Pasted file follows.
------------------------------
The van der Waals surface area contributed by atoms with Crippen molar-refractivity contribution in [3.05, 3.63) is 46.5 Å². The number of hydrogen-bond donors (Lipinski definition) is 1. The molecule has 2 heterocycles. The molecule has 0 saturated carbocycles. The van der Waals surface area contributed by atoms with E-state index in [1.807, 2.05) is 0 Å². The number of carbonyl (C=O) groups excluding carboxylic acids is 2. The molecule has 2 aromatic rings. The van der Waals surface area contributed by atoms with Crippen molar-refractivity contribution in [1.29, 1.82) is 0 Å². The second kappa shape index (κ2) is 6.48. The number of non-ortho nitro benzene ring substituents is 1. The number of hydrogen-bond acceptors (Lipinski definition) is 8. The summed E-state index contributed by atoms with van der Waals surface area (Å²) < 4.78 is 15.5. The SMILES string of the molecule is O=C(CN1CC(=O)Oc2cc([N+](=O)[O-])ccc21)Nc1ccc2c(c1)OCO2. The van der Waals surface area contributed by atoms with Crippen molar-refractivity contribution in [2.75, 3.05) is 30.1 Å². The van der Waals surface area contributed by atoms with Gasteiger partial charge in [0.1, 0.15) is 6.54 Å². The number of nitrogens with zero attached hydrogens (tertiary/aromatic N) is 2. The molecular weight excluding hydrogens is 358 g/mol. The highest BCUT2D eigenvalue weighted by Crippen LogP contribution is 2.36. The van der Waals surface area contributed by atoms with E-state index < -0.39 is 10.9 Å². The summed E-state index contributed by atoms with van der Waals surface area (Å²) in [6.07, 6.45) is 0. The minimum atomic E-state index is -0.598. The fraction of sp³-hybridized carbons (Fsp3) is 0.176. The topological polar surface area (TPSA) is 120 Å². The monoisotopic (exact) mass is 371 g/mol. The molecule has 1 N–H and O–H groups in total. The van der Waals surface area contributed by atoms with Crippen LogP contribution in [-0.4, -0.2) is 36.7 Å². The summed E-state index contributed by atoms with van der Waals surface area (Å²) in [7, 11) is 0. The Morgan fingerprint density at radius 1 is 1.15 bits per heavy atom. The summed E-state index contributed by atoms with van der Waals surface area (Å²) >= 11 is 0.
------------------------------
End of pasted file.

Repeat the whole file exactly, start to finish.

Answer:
The van der Waals surface area contributed by atoms with Crippen molar-refractivity contribution in [3.05, 3.63) is 46.5 Å². The number of hydrogen-bond donors (Lipinski definition) is 1. The molecule has 2 heterocycles. The molecule has 0 saturated carbocycles. The van der Waals surface area contributed by atoms with E-state index in [1.807, 2.05) is 0 Å². The number of carbonyl (C=O) groups excluding carboxylic acids is 2. The molecule has 2 aromatic rings. The van der Waals surface area contributed by atoms with Crippen molar-refractivity contribution in [1.29, 1.82) is 0 Å². The second kappa shape index (κ2) is 6.48. The number of non-ortho nitro benzene ring substituents is 1. The number of hydrogen-bond acceptors (Lipinski definition) is 8. The summed E-state index contributed by atoms with van der Waals surface area (Å²) < 4.78 is 15.5. The SMILES string of the molecule is O=C(CN1CC(=O)Oc2cc([N+](=O)[O-])ccc21)Nc1ccc2c(c1)OCO2. The van der Waals surface area contributed by atoms with Crippen molar-refractivity contribution in [2.75, 3.05) is 30.1 Å². The van der Waals surface area contributed by atoms with Gasteiger partial charge in [0.1, 0.15) is 6.54 Å². The number of nitrogens with zero attached hydrogens (tertiary/aromatic N) is 2. The molecular weight excluding hydrogens is 358 g/mol. The highest BCUT2D eigenvalue weighted by Crippen LogP contribution is 2.36. The van der Waals surface area contributed by atoms with E-state index < -0.39 is 10.9 Å². The summed E-state index contributed by atoms with van der Waals surface area (Å²) in [6.07, 6.45) is 0. The minimum atomic E-state index is -0.598. The fraction of sp³-hybridized carbons (Fsp3) is 0.176. The topological polar surface area (TPSA) is 120 Å². The monoisotopic (exact) mass is 371 g/mol. The molecule has 1 N–H and O–H groups in total. The van der Waals surface area contributed by atoms with Crippen LogP contribution in [-0.4, -0.2) is 36.7 Å². The summed E-state index contributed by atoms with van der Waals surface area (Å²) in [7, 11) is 0. The Morgan fingerprint density at radius 1 is 1.15 bits per heavy atom. The summed E-state index contributed by atoms with van der Waals surface area (Å²) >= 11 is 0.